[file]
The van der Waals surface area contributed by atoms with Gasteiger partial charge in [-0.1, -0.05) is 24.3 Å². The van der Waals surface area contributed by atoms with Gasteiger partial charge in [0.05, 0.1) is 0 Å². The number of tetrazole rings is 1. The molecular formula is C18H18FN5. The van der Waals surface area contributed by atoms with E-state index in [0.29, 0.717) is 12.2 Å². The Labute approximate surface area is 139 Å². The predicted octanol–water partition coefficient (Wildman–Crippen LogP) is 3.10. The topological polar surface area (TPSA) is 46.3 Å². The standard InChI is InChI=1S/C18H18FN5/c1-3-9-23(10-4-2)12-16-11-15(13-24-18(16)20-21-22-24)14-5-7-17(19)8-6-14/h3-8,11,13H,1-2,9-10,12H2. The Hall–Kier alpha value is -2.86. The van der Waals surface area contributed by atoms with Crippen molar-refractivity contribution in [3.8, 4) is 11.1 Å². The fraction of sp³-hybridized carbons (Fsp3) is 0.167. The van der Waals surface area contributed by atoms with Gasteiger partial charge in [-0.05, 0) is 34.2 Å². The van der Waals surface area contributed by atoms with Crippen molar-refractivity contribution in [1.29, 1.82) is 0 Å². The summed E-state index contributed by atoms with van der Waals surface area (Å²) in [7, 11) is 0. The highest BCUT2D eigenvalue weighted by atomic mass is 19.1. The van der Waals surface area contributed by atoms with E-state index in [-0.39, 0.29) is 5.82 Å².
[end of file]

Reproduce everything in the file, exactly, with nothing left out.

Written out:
The van der Waals surface area contributed by atoms with Gasteiger partial charge in [-0.1, -0.05) is 24.3 Å². The van der Waals surface area contributed by atoms with Gasteiger partial charge in [0.05, 0.1) is 0 Å². The number of tetrazole rings is 1. The molecular formula is C18H18FN5. The van der Waals surface area contributed by atoms with E-state index in [0.29, 0.717) is 12.2 Å². The Labute approximate surface area is 139 Å². The predicted octanol–water partition coefficient (Wildman–Crippen LogP) is 3.10. The topological polar surface area (TPSA) is 46.3 Å². The standard InChI is InChI=1S/C18H18FN5/c1-3-9-23(10-4-2)12-16-11-15(13-24-18(16)20-21-22-24)14-5-7-17(19)8-6-14/h3-8,11,13H,1-2,9-10,12H2. The Hall–Kier alpha value is -2.86. The van der Waals surface area contributed by atoms with Crippen molar-refractivity contribution in [3.8, 4) is 11.1 Å². The fraction of sp³-hybridized carbons (Fsp3) is 0.167. The van der Waals surface area contributed by atoms with Gasteiger partial charge in [-0.05, 0) is 34.2 Å². The van der Waals surface area contributed by atoms with Crippen molar-refractivity contribution in [1.29, 1.82) is 0 Å². The summed E-state index contributed by atoms with van der Waals surface area (Å²) in [7, 11) is 0. The highest BCUT2D eigenvalue weighted by atomic mass is 19.1. The van der Waals surface area contributed by atoms with E-state index in [-0.39, 0.29) is 5.82 Å².